What if Malala Yousafzai, the Pakistani schoolgirl whose opposition to the Taliban nearly killed her, applied to the United States for asylum? Would the Department of Homeland Security turn her down? The story of Shazmina, who led a life similar to Malala's, gives us a pretty fair idea.
Shazmina (not her real name) was born into an educated Kandahar family a decade after the Soviet invasion. At 3, she was promised by her grandfather to wed a cousin from a family of Taliban sympathizers. At age 20, she returned from college in Pakistan, fluent in six languages, with the aim of teaching neighborhood children. Her illiterate cousin demanded that they wed and a council of elders said she must obey. Her father refused, and was briefly kidnapped for his courage. The family sent Shazmina to Kabul with a cousin on the pretext of shopping for a bridal gown, and she fled to the U.S. embassy. On his return, the cousin was assassinated.
Shazmina won asylum with the help of Jennifer Geetter of McDermott Will & Emery — but it wasn't a slam dunk. Experts on gender and asylum say Shazmina was lucky in three ways. First, McDermott knew to frame her as a victim of religious, political and social persecution. Astonishingly, gender is not clearly recognized as a persecuted status outside the Ninth Circuit. "It's really important that these cases get won at lower levels and get publicity," professor Deborah Anker of Harvard Law School said. "It creates momentum that will make it very difficult for the Board of Immigration Appeals to reject the concept."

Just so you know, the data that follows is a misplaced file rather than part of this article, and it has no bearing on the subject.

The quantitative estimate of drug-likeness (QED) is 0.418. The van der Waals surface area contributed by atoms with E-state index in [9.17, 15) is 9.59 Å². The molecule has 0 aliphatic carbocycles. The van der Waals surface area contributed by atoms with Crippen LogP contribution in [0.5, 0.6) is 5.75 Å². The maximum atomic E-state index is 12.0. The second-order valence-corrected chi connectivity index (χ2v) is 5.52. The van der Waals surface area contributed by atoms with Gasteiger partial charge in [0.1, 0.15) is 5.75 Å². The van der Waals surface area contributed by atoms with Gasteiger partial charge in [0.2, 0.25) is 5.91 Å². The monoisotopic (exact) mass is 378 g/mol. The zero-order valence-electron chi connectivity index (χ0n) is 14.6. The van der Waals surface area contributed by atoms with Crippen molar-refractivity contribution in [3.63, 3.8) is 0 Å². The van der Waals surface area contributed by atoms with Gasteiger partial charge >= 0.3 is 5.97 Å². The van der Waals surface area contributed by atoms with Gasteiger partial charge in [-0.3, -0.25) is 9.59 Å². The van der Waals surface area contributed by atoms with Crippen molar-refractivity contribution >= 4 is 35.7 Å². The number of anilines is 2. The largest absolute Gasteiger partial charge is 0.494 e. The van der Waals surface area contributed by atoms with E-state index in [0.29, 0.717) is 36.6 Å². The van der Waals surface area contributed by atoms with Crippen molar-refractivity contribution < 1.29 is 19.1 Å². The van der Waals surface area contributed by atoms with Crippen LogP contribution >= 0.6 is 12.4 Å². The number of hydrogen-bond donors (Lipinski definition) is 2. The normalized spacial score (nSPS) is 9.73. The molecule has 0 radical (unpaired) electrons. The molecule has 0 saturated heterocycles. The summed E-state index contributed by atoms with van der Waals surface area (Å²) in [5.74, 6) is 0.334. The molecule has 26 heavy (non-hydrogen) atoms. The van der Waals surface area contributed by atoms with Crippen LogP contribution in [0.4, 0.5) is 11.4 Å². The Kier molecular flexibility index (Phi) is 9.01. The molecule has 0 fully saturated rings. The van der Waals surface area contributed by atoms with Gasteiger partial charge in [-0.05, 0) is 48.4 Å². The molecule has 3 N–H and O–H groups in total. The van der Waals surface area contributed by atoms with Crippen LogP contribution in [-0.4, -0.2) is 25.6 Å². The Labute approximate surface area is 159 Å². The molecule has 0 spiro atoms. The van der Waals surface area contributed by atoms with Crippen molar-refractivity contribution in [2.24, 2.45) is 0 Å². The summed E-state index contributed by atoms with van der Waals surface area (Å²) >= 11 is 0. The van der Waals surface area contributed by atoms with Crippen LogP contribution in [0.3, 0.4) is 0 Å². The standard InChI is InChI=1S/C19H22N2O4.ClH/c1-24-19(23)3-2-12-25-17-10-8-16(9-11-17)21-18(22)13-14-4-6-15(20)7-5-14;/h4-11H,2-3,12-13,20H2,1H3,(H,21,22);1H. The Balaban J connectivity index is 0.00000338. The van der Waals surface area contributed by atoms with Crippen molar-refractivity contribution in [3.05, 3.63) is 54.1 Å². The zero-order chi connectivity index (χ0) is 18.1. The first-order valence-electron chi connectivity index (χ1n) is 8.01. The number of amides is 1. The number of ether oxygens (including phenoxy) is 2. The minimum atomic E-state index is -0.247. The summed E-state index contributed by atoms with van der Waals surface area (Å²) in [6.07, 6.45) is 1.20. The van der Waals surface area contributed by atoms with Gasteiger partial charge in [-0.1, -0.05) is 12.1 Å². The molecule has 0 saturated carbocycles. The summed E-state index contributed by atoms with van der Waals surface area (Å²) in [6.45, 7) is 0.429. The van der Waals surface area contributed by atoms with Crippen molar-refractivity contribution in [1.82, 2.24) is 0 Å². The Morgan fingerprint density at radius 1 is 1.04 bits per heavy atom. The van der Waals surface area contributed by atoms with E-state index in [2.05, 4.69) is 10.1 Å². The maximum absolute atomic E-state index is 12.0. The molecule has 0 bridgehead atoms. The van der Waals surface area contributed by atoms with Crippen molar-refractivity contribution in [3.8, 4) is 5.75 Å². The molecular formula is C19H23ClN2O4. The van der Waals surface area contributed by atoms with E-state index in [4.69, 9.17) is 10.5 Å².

Second, Geetter knew to apply within a year of Shazmina's arrival. Layli Miller-Muro of the Tahirih Justice Center said that many victims of gender violence are too traumatized to meet that unjust deadline. Shazmina is helping Tahirih to lobby the Senate to remove the rule from the pending immigration reform bill.
Third, Shazmina's odds of winning shot up from 30 percent to 80 percent by virtue of getting any pro bono lawyer. Get a great pro bono lawyer and you're golden: Tahirih has lost only two cases out of 14,000 over 15 years. Geetter is the first to call Shazmina the hero — but without a lawyer the hero would have never had her day.
Perhaps Geetter's only failing was to set such a strong example as to persuade Shazmina to switch her ambitions from education to law. Although my first instinct was to counsel Shazmina to keep thinking, Geetter reminds us that law still has the power to inspire the pure of heart.
"I want to be a lawyer," Shazmina said. "I came to know the feeling I felt in Jenn's eyes, the strong feeling that you can do something for society and for the people. She gave words to my feelings and thoughts. It's really kind of an amazing art."
Michael D. Goldhaber is senior international correspondent for ALM and The American Lawyer. E mail: firstname.lastname@example.org.